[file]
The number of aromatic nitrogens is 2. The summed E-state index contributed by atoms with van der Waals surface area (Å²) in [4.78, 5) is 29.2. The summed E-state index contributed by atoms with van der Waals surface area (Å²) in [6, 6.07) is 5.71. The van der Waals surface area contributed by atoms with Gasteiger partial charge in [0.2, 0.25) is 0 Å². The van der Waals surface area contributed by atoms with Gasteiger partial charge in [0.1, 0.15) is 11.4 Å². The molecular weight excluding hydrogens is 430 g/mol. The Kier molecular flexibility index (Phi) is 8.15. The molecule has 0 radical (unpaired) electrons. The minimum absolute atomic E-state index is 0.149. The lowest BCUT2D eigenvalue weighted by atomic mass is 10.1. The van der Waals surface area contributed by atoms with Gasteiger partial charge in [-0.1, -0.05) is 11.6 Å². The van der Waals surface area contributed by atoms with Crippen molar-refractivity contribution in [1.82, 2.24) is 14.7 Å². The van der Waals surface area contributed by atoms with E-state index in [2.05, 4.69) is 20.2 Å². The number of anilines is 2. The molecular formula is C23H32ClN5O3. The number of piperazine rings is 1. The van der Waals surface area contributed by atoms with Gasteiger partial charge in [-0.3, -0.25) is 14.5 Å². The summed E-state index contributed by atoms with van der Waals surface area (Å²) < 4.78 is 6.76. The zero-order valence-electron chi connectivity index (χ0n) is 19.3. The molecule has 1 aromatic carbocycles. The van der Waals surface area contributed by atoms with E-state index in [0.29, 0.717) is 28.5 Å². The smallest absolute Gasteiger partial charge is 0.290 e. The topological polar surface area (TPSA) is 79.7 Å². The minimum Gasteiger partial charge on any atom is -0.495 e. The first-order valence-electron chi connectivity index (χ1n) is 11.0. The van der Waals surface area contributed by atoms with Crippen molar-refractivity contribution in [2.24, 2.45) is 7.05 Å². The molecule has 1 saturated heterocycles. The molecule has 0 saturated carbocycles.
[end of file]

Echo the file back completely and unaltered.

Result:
The number of aromatic nitrogens is 2. The summed E-state index contributed by atoms with van der Waals surface area (Å²) in [4.78, 5) is 29.2. The summed E-state index contributed by atoms with van der Waals surface area (Å²) in [6, 6.07) is 5.71. The van der Waals surface area contributed by atoms with Gasteiger partial charge in [0.2, 0.25) is 0 Å². The van der Waals surface area contributed by atoms with Gasteiger partial charge in [0.1, 0.15) is 11.4 Å². The molecular weight excluding hydrogens is 430 g/mol. The Kier molecular flexibility index (Phi) is 8.15. The molecule has 0 radical (unpaired) electrons. The minimum absolute atomic E-state index is 0.149. The lowest BCUT2D eigenvalue weighted by atomic mass is 10.1. The van der Waals surface area contributed by atoms with Gasteiger partial charge in [-0.1, -0.05) is 11.6 Å². The van der Waals surface area contributed by atoms with Crippen molar-refractivity contribution in [1.82, 2.24) is 14.7 Å². The van der Waals surface area contributed by atoms with E-state index in [2.05, 4.69) is 20.2 Å². The number of anilines is 2. The molecular formula is C23H32ClN5O3. The number of piperazine rings is 1. The van der Waals surface area contributed by atoms with Gasteiger partial charge in [-0.3, -0.25) is 14.5 Å². The summed E-state index contributed by atoms with van der Waals surface area (Å²) < 4.78 is 6.76. The zero-order valence-electron chi connectivity index (χ0n) is 19.3. The molecule has 1 aromatic carbocycles. The van der Waals surface area contributed by atoms with E-state index in [0.29, 0.717) is 28.5 Å². The smallest absolute Gasteiger partial charge is 0.290 e. The topological polar surface area (TPSA) is 79.7 Å². The minimum Gasteiger partial charge on any atom is -0.495 e. The first-order valence-electron chi connectivity index (χ1n) is 11.0. The van der Waals surface area contributed by atoms with Crippen molar-refractivity contribution in [2.24, 2.45) is 7.05 Å². The molecule has 1 saturated heterocycles. The molecule has 0 saturated carbocycles.